We are four days into a long-term process of finding a new normal. One commentator recently called it the “new abnormal”, describing this new state of business in which we simultaneously try to re-open closed industries while still holding the general public safety in an appropriate place of precedence over all other considerations.
One week ago, Governor Abbott released the Open Texas Plan – which can be downloaded here in its entirety. A survey of over 700 businesses in Williamson county found that nearly 70% of respondents felt that it was safe for their employees and customers to begin to ease off from operational restrictions. Read the full survey analysis here. This is a clear indication that, according to the business community of Williamson County, the governor’s order was appropriate.
No plan articulating an effort this broad can be perfect; certainly not in a state like Texas with its diverse communities and one of the largest economies in the nation. It cannot anticipate everything. In fact, less than one week after its release, changes had been proposed and are likely to be made soon. This amounts to making appropriate adjustments as we learn more about how well the plan works. More changes should be made allowing for new circumstances as they arise.
So, today we are in the earliest phase of the process. Our first easing of restrictions. According to health officials we will not know the impact of these steps until about May 15.
It is useful to remember what the objectives of this effort are, and what they are not.
Recall, the unprecedented business operation restrictions enacted were put in place to prevent the spread of the COVID-19 virus. Limiting the spread of the virus was not done to prevent most people from being infected, but rather to prevent so many infections that the capacity of healthcare systems would be overwhelmed. This strategy does minimize preventable deaths from COVID-19, but it also necessarily increases the amount of time our society must manage this new disease.
The social distancing practices that were mandated, painful though they have been for businesses and people, appear to have met these objectives. Healthcare providers in the Austin MSA have not been overwhelmed with cases to the point that treatable patients could not receive necessary help. Social distancing is working, but social distancing must continue in many ways to ensure that we do not overwhelm the healthcare system in the future.
Of course, this does not mitigate the unspeakable tragedy resulting from so many deaths due to COVID-19. More than 60,000 American families are mourning the loss of loved ones who should still be with us.
Simultaneously, another tragedy is unravelling in the lives of millions of Americans. The kind of tragedy that is not as dire as the death of a loved one, but the slower painful progression that comes with the loss of your job, or the inability of your small business to pay its employees or its bills. This is the tragedy that more than thirty million Americans now find themselves in.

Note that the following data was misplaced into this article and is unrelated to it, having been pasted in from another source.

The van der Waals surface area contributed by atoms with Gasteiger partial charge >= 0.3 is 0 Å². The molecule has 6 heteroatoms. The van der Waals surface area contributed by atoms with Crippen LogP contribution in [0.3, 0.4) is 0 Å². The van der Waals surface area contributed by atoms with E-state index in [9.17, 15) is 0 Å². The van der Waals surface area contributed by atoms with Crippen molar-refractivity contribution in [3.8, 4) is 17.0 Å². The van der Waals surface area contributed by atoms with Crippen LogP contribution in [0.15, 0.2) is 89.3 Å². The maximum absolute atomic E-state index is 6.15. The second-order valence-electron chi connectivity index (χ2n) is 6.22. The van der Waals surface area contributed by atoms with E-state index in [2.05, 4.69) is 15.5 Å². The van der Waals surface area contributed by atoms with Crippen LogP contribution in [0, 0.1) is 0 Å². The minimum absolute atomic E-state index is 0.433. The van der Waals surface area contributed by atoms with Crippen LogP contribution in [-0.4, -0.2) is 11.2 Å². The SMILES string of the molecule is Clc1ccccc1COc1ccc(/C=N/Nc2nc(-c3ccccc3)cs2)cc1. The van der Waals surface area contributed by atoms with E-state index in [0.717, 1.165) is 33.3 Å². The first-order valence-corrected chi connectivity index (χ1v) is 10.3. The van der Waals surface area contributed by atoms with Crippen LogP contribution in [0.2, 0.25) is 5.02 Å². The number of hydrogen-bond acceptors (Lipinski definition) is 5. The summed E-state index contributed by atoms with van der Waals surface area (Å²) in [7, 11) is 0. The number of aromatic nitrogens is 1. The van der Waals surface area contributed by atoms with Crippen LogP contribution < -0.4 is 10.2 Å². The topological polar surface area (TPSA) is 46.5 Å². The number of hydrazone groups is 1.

This economic stasis cannot last indefinitely. Texas must find its new “abnormal”. The new state that balances our legitimate needs to return to work – but to do so in a way that provides clear operating guidelines for how we can conduct commerce safely.
It is a false choice to frame this as a binary choice. It is wrong to view our opportunity now as only a question of choosing economic renewal at the expense of American lives – versus – ensuring public health at the expense of our livelihoods. Developing a way to reopen the economy does not necessitate unnecessary loss of lives. We can both return to work – and – keep Americans safe.
The greatness of the open market system lies within its ability to most efficiently adjust to changes. In this case, public health officials have provided us guidelines for how to conduct our business in a way that still limits the spread of COVID-19. Likewise, business and industry will change to operate within those guidelines to remain relevant in the new economy. Our nation has been changed, without question. Collectively we can find a way to return to business without unnecessarily risking the lives and health of our neighbors.
The governor’s plan included two characteristics that followed the recommendations from health and science experts: a phased approach and testing before moving to the next phase. Texas is NOT returning to full operations this week. Rather, we are following a measured process to re-engage in work, then measure the impact and adjust plans before taking the next step.
Opening Texas must be based on cautions implementation, followed by measurement, and readjustment before moving on. It also must be based on the will to be patient in times of great stress. As we reopen, cases of COVID-19 are expected to increase again – but not to the point that healthcare systems are overwhelmed.
Expanded testing will be essential to both inform policy makers about which measures are working and which are not. However, expanded testing will also be a necessary foundation that will give consumers the confidence to return to engaging in economic activity.
I believe central Texas can weather this storm. The success of Round Rock Cares is an excellent example of how we choose to define our future together. A similar federally funded Williamson County program will provide more support to local businesses soon. If there is one consistent theme that I have heard from everyone in recent weeks it is this, “we are in it together”. This week, let’s continue to be cautious and safe, but balance that caution with informed optimism. We owe it to ourselves and to our community to move forward together.